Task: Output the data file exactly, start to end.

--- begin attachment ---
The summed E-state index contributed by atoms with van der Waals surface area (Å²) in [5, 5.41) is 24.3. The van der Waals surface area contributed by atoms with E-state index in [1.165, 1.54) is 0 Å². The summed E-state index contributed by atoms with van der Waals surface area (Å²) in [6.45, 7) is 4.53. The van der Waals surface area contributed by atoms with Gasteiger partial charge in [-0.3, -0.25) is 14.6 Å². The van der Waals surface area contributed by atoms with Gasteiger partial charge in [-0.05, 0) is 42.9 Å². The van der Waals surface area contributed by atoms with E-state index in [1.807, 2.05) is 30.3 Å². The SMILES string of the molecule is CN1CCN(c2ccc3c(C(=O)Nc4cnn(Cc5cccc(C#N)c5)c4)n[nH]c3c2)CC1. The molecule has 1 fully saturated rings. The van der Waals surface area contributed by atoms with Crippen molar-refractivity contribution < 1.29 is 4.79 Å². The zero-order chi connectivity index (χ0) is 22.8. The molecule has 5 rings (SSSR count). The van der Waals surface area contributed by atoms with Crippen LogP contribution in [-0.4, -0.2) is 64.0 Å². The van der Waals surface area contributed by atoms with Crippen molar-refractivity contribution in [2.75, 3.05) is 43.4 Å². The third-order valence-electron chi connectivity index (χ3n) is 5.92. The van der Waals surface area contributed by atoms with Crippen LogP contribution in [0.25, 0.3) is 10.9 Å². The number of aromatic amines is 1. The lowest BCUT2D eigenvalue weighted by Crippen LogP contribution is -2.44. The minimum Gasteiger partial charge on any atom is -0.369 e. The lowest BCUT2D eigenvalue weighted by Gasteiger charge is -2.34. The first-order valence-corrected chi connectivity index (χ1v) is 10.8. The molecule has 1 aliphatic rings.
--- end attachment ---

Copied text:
The summed E-state index contributed by atoms with van der Waals surface area (Å²) in [5, 5.41) is 24.3. The van der Waals surface area contributed by atoms with E-state index in [1.165, 1.54) is 0 Å². The summed E-state index contributed by atoms with van der Waals surface area (Å²) in [6.45, 7) is 4.53. The van der Waals surface area contributed by atoms with Gasteiger partial charge in [-0.3, -0.25) is 14.6 Å². The van der Waals surface area contributed by atoms with Gasteiger partial charge in [-0.05, 0) is 42.9 Å². The van der Waals surface area contributed by atoms with E-state index in [1.807, 2.05) is 30.3 Å². The SMILES string of the molecule is CN1CCN(c2ccc3c(C(=O)Nc4cnn(Cc5cccc(C#N)c5)c4)n[nH]c3c2)CC1. The molecule has 1 fully saturated rings. The van der Waals surface area contributed by atoms with Crippen molar-refractivity contribution < 1.29 is 4.79 Å². The zero-order chi connectivity index (χ0) is 22.8. The molecule has 5 rings (SSSR count). The van der Waals surface area contributed by atoms with Crippen LogP contribution in [-0.4, -0.2) is 64.0 Å². The van der Waals surface area contributed by atoms with Crippen molar-refractivity contribution in [2.75, 3.05) is 43.4 Å². The third-order valence-electron chi connectivity index (χ3n) is 5.92. The van der Waals surface area contributed by atoms with Crippen LogP contribution in [0.25, 0.3) is 10.9 Å². The number of aromatic amines is 1. The lowest BCUT2D eigenvalue weighted by Crippen LogP contribution is -2.44. The minimum Gasteiger partial charge on any atom is -0.369 e. The lowest BCUT2D eigenvalue weighted by Gasteiger charge is -2.34. The first-order valence-corrected chi connectivity index (χ1v) is 10.8. The molecule has 1 aliphatic rings.